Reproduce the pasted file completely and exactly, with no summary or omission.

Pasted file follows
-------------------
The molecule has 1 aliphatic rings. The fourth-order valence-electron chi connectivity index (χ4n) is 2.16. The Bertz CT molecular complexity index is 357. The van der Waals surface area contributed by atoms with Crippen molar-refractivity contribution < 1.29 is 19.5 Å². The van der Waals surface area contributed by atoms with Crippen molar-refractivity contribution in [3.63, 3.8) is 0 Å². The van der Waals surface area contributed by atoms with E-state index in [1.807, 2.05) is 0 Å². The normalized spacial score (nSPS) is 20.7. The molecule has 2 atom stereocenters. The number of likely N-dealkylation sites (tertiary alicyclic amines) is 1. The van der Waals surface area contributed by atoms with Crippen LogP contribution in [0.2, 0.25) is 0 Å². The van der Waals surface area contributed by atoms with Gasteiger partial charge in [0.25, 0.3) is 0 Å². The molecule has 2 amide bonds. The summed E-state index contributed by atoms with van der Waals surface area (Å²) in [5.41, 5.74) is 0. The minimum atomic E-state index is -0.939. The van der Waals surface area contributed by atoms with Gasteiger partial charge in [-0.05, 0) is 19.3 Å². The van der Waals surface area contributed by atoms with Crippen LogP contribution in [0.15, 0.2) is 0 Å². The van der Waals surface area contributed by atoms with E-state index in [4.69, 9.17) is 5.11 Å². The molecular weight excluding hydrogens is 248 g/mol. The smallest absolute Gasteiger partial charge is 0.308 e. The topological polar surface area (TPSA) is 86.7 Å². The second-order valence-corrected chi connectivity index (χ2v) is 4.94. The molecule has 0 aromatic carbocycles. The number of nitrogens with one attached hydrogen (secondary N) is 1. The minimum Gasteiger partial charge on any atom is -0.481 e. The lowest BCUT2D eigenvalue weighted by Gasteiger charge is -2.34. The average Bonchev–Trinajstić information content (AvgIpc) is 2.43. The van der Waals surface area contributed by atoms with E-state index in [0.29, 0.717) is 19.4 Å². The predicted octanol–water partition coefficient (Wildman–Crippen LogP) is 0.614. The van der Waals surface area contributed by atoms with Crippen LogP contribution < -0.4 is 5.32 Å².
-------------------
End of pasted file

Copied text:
The molecule has 1 aliphatic rings. The fourth-order valence-electron chi connectivity index (χ4n) is 2.16. The Bertz CT molecular complexity index is 357. The van der Waals surface area contributed by atoms with Crippen molar-refractivity contribution < 1.29 is 19.5 Å². The van der Waals surface area contributed by atoms with Crippen molar-refractivity contribution in [3.63, 3.8) is 0 Å². The van der Waals surface area contributed by atoms with E-state index in [1.807, 2.05) is 0 Å². The normalized spacial score (nSPS) is 20.7. The molecule has 2 atom stereocenters. The number of likely N-dealkylation sites (tertiary alicyclic amines) is 1. The van der Waals surface area contributed by atoms with Crippen LogP contribution in [0.2, 0.25) is 0 Å². The van der Waals surface area contributed by atoms with Gasteiger partial charge in [0.25, 0.3) is 0 Å². The molecule has 2 amide bonds. The summed E-state index contributed by atoms with van der Waals surface area (Å²) in [5.41, 5.74) is 0. The minimum atomic E-state index is -0.939. The van der Waals surface area contributed by atoms with Gasteiger partial charge in [-0.05, 0) is 19.3 Å². The van der Waals surface area contributed by atoms with Crippen LogP contribution in [0.15, 0.2) is 0 Å². The van der Waals surface area contributed by atoms with E-state index in [4.69, 9.17) is 5.11 Å². The molecular weight excluding hydrogens is 248 g/mol. The smallest absolute Gasteiger partial charge is 0.308 e. The topological polar surface area (TPSA) is 86.7 Å². The second-order valence-corrected chi connectivity index (χ2v) is 4.94. The molecule has 0 aromatic carbocycles. The number of nitrogens with one attached hydrogen (secondary N) is 1. The minimum Gasteiger partial charge on any atom is -0.481 e. The lowest BCUT2D eigenvalue weighted by Gasteiger charge is -2.34. The average Bonchev–Trinajstić information content (AvgIpc) is 2.43. The van der Waals surface area contributed by atoms with E-state index in [0.29, 0.717) is 19.4 Å². The predicted octanol–water partition coefficient (Wildman–Crippen LogP) is 0.614. The van der Waals surface area contributed by atoms with Crippen LogP contribution < -0.4 is 5.32 Å².